Rumors or secrets? The answers go from the podcast to the pages | entertainment

they come for you

They’ve done their mischief, their dirty work, things you can’t even imagine they’re capable of. Now you’re next and you won’t even know when they’ll strike because they’re so sneaky. You trade, then you pay. Or maybe not. Read Ben Bowlin’s Stuff They Don’t Want You to Know starring Matt Frederick and Noel Brown and learn the truth about the “facts” and what’s really real.

Here’s a big shocker: “Your government is lying to you.”

“It’s happening right now,” the authors say, and you may have spent a lot of time pondering it over the last few years. It’s absolutely true that the government has been involved in some pretty sketchy things, but it’s also true that some of what you believe isn’t a conspiracy and there’s probably a not-so-shameful explanation.

Take for example the whole idea of ‚Äč‚Äčchemtrails, HIV, pandemics and your health.

It is true that the US government has experimented with biological weapons, cloud seeding and the like in the past. It is true that much of what happened then is still secret today. The reality, however, is that there are “very simple scientific and sociological explanations” for all of these things.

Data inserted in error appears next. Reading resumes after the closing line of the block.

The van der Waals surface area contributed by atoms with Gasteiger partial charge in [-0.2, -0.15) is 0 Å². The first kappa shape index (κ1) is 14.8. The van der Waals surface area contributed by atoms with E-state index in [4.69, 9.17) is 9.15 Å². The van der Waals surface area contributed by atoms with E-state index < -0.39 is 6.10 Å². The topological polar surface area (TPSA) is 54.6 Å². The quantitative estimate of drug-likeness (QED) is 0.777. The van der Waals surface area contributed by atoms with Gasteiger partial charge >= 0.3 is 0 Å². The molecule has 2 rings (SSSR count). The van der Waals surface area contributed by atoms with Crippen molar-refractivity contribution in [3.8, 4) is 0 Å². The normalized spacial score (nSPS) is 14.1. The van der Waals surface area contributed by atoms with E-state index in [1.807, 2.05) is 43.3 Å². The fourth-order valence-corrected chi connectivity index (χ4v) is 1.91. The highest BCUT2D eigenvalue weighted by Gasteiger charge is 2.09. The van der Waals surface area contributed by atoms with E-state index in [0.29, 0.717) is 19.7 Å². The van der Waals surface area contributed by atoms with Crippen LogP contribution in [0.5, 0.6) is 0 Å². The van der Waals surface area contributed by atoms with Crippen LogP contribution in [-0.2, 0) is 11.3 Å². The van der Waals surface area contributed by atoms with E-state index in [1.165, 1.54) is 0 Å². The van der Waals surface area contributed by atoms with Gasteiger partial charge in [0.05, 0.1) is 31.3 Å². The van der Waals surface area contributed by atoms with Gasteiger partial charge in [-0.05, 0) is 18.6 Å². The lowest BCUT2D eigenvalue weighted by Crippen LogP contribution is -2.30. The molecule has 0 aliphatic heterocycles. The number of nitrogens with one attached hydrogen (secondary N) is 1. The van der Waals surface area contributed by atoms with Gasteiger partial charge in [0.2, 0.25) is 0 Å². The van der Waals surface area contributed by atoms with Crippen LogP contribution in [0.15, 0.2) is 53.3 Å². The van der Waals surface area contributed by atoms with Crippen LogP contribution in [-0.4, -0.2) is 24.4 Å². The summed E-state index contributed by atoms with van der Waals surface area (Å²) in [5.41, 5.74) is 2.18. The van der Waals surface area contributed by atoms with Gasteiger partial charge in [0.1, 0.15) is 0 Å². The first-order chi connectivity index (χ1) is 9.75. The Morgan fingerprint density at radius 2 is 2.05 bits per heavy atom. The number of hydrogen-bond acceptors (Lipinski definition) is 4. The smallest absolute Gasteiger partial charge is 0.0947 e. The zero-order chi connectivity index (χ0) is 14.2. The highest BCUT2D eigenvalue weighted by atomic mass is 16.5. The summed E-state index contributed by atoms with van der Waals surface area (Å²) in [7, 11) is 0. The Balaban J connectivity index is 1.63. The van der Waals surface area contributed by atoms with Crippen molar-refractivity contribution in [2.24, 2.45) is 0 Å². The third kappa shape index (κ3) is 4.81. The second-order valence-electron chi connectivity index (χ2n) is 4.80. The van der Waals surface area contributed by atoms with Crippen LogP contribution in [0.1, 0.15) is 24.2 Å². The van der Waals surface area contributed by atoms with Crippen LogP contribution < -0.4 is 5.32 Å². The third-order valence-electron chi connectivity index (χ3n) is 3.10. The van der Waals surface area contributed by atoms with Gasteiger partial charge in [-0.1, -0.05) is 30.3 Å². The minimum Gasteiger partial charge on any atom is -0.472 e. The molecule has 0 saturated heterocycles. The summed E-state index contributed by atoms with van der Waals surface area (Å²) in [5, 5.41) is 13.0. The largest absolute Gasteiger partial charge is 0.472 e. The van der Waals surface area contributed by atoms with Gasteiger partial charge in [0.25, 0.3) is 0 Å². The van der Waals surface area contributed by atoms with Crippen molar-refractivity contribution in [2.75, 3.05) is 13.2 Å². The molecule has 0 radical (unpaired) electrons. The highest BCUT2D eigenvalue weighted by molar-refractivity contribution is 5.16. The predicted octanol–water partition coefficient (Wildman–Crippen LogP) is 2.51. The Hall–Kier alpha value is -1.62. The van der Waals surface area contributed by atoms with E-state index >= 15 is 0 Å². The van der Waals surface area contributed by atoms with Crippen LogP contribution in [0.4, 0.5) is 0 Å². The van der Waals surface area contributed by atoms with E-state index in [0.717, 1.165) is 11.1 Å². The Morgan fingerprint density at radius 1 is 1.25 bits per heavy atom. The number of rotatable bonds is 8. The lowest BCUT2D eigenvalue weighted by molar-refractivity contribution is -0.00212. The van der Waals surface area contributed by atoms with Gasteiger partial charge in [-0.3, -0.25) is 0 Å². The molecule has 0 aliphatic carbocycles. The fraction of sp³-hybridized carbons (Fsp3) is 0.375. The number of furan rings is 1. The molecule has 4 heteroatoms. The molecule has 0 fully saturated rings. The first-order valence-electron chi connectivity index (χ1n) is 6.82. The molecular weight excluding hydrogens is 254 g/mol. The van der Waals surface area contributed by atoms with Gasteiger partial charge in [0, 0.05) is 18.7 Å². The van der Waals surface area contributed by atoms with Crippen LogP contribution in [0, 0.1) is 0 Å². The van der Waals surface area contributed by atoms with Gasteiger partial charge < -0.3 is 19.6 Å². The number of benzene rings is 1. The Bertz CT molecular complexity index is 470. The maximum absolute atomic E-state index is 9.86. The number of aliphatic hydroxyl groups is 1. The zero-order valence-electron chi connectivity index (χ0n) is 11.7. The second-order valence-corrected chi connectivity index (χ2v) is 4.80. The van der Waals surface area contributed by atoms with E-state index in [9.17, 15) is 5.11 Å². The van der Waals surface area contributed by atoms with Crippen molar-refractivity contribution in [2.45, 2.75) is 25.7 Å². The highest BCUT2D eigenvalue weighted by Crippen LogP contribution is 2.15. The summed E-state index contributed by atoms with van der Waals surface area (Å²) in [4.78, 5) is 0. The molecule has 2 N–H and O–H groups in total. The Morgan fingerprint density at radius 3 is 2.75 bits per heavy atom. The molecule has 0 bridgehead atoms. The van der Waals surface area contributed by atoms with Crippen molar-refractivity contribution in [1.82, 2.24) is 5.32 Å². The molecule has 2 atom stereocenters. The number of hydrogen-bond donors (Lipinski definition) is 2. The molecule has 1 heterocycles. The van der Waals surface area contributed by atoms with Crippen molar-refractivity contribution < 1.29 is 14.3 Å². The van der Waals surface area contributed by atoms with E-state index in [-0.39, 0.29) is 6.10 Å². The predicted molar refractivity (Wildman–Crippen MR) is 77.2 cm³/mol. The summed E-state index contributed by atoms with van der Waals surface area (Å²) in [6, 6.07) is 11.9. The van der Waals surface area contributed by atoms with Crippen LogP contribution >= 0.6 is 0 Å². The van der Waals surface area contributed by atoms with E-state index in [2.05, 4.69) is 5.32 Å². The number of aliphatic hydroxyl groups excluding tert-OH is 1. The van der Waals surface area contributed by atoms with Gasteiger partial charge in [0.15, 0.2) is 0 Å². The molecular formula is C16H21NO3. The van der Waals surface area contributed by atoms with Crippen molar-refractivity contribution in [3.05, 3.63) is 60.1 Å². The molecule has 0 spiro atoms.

African Americans in this country have a “complicated” history that didn’t start all of a sudden in the 20th century. What happened to syphilis in Tuskegee was real, not a rumor, but nobody sells one-off sodas today with the sole purpose of sterilizing or sickening entire neighborhoods, and restaurants aren’t out to experiment on them.

Are you being followed by the government? Probably, but not because of a vaccine. “The government doesn’t need a chip in a vaccine,” say the authors. You already have many of them in your mobile phone.

UFOs are real by definition: if you can’t identify what you see in the sky, it’s a UFO. Another word for “propaganda” is “advertising”. And yes, absolutely, there is a form of voting, a “shadow system” that you cannot participate in, and so far it is perfectly legal. …

You learned it from your dad’s step-aunt’s knitting Facebook group, so that crazy story you heard must be true. The surprise is that “Stuff They Don’t Want You to Know” could confirm what you’ve heard – or it could completely and methodically tear things apart.

Think of it as a private argument finisher for the upcoming family vacation. Authors Bowlin, Fredrick, and Brown help readers learn what a conspiracy theory is and how to ask the right questions to determine its validity. Her experiences on the Stuff They Don’t Want You to Know podcast lend authority as they bust harmful myths, and her confident, nonchalant tone lends airy credibility as they explain the nuggets of truth in what seems to be out. it rumors and concepts.

This book is unlikely to change minds, but it might clarify or unravel some. “Stuff you don’t want to know” might also help to understand dissenters – and that’s why you should understand it.

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